Illinois Bans the Box

By Michael Klazema on 6/6/2014

House Bill 5701 is cited as the “Job Opportunities for Qualified Applicants Act.” The Act prohibits any person or private entity that has 15 or more employees, and employment agencies, from inquiring about, considering, or requiring disclosure of the criminal record or criminal history of an applicant until after applicant is notified that he or she has been selected for an interview. If there is no interview, an inquiry may be made about criminal history only after the employer makes a conditional offer of employment to the applicant.

Exceptions to the restrictions include:

  1. Employers required to exclude applicants with certain criminal convictions from employment due to federal or state law;
  2. A fidelity bond or equivalent bond is required and an applicant’s conviction or one or more specified criminal offenses would disqualify the applicant from obtaining a bond. In this case, an employer may include a question or otherwise inquire whether the applicant has ever been convicted of any of those offenses; or
  3. Employers employ individuals licensed under the Emergency Medical Services (EMS) System Act.

The Act does not prohibit an employer from notifying applicants in writing of the specific offenses that will disqualify an applicant from employment in a particular position due to federal or state law or the employer’s policy. However, employers should proceed with caution because there are other laws and regulations to consider. For instance, it is a civil rights violation in the state for an employer to inquire about arrest or criminal history record information that has been expunged, sealed, or impounded, unless otherwise authorized by law.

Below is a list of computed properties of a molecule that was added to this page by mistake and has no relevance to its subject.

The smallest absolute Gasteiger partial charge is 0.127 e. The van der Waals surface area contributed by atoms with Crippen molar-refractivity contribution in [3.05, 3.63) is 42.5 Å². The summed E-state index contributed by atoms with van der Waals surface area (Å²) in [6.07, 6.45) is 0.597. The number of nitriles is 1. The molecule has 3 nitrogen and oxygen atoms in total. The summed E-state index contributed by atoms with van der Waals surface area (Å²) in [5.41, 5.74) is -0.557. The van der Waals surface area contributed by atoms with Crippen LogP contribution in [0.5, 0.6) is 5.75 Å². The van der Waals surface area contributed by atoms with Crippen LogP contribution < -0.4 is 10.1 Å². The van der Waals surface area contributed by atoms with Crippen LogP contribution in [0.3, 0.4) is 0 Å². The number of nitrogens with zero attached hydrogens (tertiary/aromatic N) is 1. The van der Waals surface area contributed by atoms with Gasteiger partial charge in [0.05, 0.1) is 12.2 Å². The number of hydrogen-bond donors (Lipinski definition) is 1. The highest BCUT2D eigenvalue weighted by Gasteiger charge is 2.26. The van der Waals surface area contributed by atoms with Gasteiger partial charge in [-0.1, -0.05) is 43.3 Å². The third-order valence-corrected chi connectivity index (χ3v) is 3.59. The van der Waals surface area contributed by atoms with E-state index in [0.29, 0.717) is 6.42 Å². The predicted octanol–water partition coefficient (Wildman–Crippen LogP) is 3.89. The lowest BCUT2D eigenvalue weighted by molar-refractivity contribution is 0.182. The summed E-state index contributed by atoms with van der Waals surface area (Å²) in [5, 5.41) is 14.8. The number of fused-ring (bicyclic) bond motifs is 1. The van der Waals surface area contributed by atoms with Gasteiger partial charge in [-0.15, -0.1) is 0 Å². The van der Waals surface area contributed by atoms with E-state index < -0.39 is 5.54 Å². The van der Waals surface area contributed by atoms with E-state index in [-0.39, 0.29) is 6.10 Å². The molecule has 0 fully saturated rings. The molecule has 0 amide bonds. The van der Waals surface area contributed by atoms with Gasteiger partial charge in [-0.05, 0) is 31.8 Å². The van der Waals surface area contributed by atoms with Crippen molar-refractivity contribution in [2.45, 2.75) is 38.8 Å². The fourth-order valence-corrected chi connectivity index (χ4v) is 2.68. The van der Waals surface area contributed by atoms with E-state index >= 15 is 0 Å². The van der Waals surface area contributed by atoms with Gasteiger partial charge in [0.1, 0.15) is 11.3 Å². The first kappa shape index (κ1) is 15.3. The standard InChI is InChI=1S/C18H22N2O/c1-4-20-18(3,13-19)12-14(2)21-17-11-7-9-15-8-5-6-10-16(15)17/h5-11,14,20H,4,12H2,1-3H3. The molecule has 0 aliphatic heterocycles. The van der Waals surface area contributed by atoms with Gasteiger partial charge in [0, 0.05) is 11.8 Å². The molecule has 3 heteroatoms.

The Illinois Department of Labor has authority for enforcement of the Act. The Department will issue a written warning for a first violation. The employer will have 30 days to remedy the violation. If the violation is not remedied within 30 days, or if a second violation occurs, the department may impose a civil penalty of up to $500. If the first violation is not remedied within 60 days, or for a third violation, the Director may impose an additional civil penalty of up to $1,500. Subsequent violations could result in additional civil penalties of up to $1,500 for every 30 days that passes.

House Bill 5701 (2014):

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